Money Drunk Money Sober : 5 Financial Terms

For this time period, I am working through Julia Cameron and Mark Bryan’s book Money Drunk, Money Sober before I work through the Prosperous Heart. The following blog entries are in response to prompts and experiences from the book. I see this as an extension of my Artist’s Way work. Some of my entries are jarring and highly personal – any program of sobriety and self-improvement demands admitting dysfunction both personally and in family, and it also calls to admit some painful truths. While not everything I work on appears here, a number of realities do. I have a genuine body of work thanks to my work on the Artist’s Way program, and I can’t ignore the changes the continual commitment has brought about. Because of that, I also can’t ignore what going further into the harder aspects of the program – like facing money issues – has the potential to improve.

As an exercise, it recommends you look up the meaning of five financial terms from a list of them. As a bonus, here’s a Google-fu trip: just type define (word) into Google search, and it brings up a definition if it’s in the Google dictionary. I LOVE the Internet age for the good dictionaries – it’s why I pay for the my Dictionary.com app on my Droid.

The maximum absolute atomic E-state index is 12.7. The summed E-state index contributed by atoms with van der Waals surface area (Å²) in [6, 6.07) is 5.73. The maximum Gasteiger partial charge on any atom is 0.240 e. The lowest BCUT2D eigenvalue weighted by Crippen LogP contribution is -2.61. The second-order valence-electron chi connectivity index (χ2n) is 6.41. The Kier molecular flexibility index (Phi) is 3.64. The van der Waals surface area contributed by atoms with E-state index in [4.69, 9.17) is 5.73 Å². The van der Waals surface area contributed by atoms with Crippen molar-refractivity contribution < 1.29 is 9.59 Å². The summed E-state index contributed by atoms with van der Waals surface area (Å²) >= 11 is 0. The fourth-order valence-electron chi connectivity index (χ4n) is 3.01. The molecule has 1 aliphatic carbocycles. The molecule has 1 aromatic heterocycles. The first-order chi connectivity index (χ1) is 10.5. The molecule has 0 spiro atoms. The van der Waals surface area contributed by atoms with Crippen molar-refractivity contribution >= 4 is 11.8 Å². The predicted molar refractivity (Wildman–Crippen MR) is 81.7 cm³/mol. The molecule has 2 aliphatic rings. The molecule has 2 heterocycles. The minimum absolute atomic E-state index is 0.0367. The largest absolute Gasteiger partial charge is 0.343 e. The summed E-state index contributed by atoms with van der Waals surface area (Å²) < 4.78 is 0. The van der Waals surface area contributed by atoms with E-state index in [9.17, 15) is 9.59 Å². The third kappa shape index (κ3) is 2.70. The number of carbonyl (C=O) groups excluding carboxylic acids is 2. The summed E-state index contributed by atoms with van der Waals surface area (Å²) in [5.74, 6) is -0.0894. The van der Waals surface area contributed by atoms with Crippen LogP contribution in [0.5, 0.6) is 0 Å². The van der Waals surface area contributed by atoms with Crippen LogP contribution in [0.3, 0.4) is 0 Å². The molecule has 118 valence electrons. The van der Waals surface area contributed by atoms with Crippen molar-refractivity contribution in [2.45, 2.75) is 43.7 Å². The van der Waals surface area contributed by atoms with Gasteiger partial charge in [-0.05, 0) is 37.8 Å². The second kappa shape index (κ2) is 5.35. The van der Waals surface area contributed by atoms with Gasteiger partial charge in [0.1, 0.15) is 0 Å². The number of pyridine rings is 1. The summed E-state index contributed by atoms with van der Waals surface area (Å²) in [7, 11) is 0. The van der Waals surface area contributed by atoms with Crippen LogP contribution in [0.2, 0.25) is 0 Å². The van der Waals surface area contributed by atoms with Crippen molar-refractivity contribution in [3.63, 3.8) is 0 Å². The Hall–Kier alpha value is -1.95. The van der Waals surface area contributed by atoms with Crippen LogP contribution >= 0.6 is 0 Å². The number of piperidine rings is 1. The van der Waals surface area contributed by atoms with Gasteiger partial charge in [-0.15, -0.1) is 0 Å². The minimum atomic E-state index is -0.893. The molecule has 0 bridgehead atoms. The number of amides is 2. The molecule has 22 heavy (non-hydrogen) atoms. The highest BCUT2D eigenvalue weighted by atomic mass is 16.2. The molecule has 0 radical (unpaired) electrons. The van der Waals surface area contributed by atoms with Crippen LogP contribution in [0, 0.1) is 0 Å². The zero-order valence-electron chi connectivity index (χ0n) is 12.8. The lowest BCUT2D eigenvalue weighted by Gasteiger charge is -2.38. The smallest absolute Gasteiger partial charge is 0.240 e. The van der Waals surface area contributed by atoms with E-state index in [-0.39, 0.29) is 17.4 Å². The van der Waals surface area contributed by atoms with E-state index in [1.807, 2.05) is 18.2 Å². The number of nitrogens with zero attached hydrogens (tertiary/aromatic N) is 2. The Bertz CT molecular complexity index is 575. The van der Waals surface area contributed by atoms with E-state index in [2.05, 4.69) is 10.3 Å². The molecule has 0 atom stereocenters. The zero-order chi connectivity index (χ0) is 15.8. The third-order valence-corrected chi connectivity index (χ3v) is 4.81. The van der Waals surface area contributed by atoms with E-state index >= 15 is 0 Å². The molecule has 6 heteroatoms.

I’m choosing ones I’ve had a hard time with:

Equity: The value of a mortgaged property after deduction of charges against it

So it’s how much your place is worth after you subtract any money you owe on it.

Revolving Charge: A credit agreement that lets you continue to buy items or take loans as long as it does not exceed a specific amount of money.

Basically, a credit card.

Amortization/Amortized loan – a loan where you are making payments on BOTH the principle and the interest.

Stock – a stock is a fraction of ownership in a given company. Stock options are inviting you to participate in the ownership of where you work.

Home Equity Loan – a second mortgage, based on the owners borrowing against what they’ve already paid off for their home. It sounds to me like something to avoid if possible.

 

Filed under: Money Drunk Money Sober